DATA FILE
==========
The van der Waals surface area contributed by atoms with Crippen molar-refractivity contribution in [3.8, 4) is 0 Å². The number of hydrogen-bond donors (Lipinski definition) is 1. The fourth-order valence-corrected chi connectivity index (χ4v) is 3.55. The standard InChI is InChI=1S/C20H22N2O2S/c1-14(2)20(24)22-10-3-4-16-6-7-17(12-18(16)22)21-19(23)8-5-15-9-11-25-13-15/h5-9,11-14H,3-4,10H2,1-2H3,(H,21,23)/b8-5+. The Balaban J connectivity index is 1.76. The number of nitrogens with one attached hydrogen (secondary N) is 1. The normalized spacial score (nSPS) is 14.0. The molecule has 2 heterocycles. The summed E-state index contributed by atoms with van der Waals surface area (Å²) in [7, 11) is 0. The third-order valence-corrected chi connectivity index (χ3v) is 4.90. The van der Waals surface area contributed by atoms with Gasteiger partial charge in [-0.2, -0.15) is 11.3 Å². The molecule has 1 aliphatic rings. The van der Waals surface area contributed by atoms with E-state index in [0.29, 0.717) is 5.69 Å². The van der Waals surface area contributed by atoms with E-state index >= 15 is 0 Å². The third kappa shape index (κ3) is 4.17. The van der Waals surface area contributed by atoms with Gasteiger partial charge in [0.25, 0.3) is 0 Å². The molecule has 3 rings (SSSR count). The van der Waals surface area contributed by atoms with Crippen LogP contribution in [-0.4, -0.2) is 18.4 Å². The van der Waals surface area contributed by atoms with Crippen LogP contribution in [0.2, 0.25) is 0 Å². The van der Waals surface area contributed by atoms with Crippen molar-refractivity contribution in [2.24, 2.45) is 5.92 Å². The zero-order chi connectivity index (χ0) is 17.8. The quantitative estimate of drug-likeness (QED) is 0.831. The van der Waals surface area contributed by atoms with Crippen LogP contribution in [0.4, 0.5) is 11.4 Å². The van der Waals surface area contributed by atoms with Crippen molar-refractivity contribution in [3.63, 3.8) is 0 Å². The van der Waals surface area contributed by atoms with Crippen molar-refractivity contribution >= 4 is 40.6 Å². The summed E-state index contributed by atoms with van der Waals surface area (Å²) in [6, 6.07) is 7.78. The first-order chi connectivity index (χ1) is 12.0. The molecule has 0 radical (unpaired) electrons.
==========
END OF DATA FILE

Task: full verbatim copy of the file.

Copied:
The van der Waals surface area contributed by atoms with Crippen molar-refractivity contribution in [3.8, 4) is 0 Å². The number of hydrogen-bond donors (Lipinski definition) is 1. The fourth-order valence-corrected chi connectivity index (χ4v) is 3.55. The standard InChI is InChI=1S/C20H22N2O2S/c1-14(2)20(24)22-10-3-4-16-6-7-17(12-18(16)22)21-19(23)8-5-15-9-11-25-13-15/h5-9,11-14H,3-4,10H2,1-2H3,(H,21,23)/b8-5+. The Balaban J connectivity index is 1.76. The number of nitrogens with one attached hydrogen (secondary N) is 1. The normalized spacial score (nSPS) is 14.0. The molecule has 2 heterocycles. The summed E-state index contributed by atoms with van der Waals surface area (Å²) in [7, 11) is 0. The third-order valence-corrected chi connectivity index (χ3v) is 4.90. The van der Waals surface area contributed by atoms with Gasteiger partial charge in [-0.2, -0.15) is 11.3 Å². The molecule has 1 aliphatic rings. The van der Waals surface area contributed by atoms with E-state index in [0.29, 0.717) is 5.69 Å². The van der Waals surface area contributed by atoms with E-state index >= 15 is 0 Å². The third kappa shape index (κ3) is 4.17. The van der Waals surface area contributed by atoms with Gasteiger partial charge in [0.25, 0.3) is 0 Å². The molecule has 3 rings (SSSR count). The van der Waals surface area contributed by atoms with Crippen LogP contribution in [-0.4, -0.2) is 18.4 Å². The van der Waals surface area contributed by atoms with Crippen LogP contribution in [0.2, 0.25) is 0 Å². The van der Waals surface area contributed by atoms with Crippen molar-refractivity contribution in [2.24, 2.45) is 5.92 Å². The zero-order chi connectivity index (χ0) is 17.8. The quantitative estimate of drug-likeness (QED) is 0.831. The van der Waals surface area contributed by atoms with Crippen LogP contribution in [0.4, 0.5) is 11.4 Å². The van der Waals surface area contributed by atoms with Crippen molar-refractivity contribution in [3.63, 3.8) is 0 Å². The van der Waals surface area contributed by atoms with Crippen molar-refractivity contribution >= 4 is 40.6 Å². The summed E-state index contributed by atoms with van der Waals surface area (Å²) in [6, 6.07) is 7.78. The first-order chi connectivity index (χ1) is 12.0. The molecule has 0 radical (unpaired) electrons.